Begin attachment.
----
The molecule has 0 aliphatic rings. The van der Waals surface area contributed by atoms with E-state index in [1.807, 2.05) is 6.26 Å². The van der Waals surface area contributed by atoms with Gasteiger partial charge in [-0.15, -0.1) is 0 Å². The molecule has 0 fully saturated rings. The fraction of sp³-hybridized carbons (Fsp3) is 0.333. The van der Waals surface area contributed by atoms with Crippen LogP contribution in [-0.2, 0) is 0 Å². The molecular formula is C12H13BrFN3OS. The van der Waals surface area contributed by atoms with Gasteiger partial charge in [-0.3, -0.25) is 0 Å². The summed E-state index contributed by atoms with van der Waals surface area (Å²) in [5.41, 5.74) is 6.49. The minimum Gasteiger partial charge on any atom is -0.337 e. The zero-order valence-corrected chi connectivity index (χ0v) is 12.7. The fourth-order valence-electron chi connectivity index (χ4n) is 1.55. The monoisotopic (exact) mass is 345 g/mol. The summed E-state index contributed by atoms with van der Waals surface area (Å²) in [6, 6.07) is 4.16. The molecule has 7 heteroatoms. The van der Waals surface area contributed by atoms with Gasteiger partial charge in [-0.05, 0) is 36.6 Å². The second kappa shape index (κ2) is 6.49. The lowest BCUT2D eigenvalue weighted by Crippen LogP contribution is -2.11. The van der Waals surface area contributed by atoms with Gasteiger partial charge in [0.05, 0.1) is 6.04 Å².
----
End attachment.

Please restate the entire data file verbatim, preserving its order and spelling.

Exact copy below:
The molecule has 0 aliphatic rings. The van der Waals surface area contributed by atoms with E-state index in [1.807, 2.05) is 6.26 Å². The van der Waals surface area contributed by atoms with Gasteiger partial charge in [-0.15, -0.1) is 0 Å². The molecule has 0 fully saturated rings. The fraction of sp³-hybridized carbons (Fsp3) is 0.333. The van der Waals surface area contributed by atoms with Crippen LogP contribution in [-0.2, 0) is 0 Å². The molecular formula is C12H13BrFN3OS. The van der Waals surface area contributed by atoms with Gasteiger partial charge in [-0.3, -0.25) is 0 Å². The summed E-state index contributed by atoms with van der Waals surface area (Å²) in [5.41, 5.74) is 6.49. The minimum Gasteiger partial charge on any atom is -0.337 e. The zero-order valence-corrected chi connectivity index (χ0v) is 12.7. The fourth-order valence-electron chi connectivity index (χ4n) is 1.55. The monoisotopic (exact) mass is 345 g/mol. The summed E-state index contributed by atoms with van der Waals surface area (Å²) in [6, 6.07) is 4.16. The molecule has 7 heteroatoms. The van der Waals surface area contributed by atoms with Gasteiger partial charge in [-0.05, 0) is 36.6 Å². The second kappa shape index (κ2) is 6.49. The lowest BCUT2D eigenvalue weighted by Crippen LogP contribution is -2.11. The van der Waals surface area contributed by atoms with Gasteiger partial charge in [0.05, 0.1) is 6.04 Å².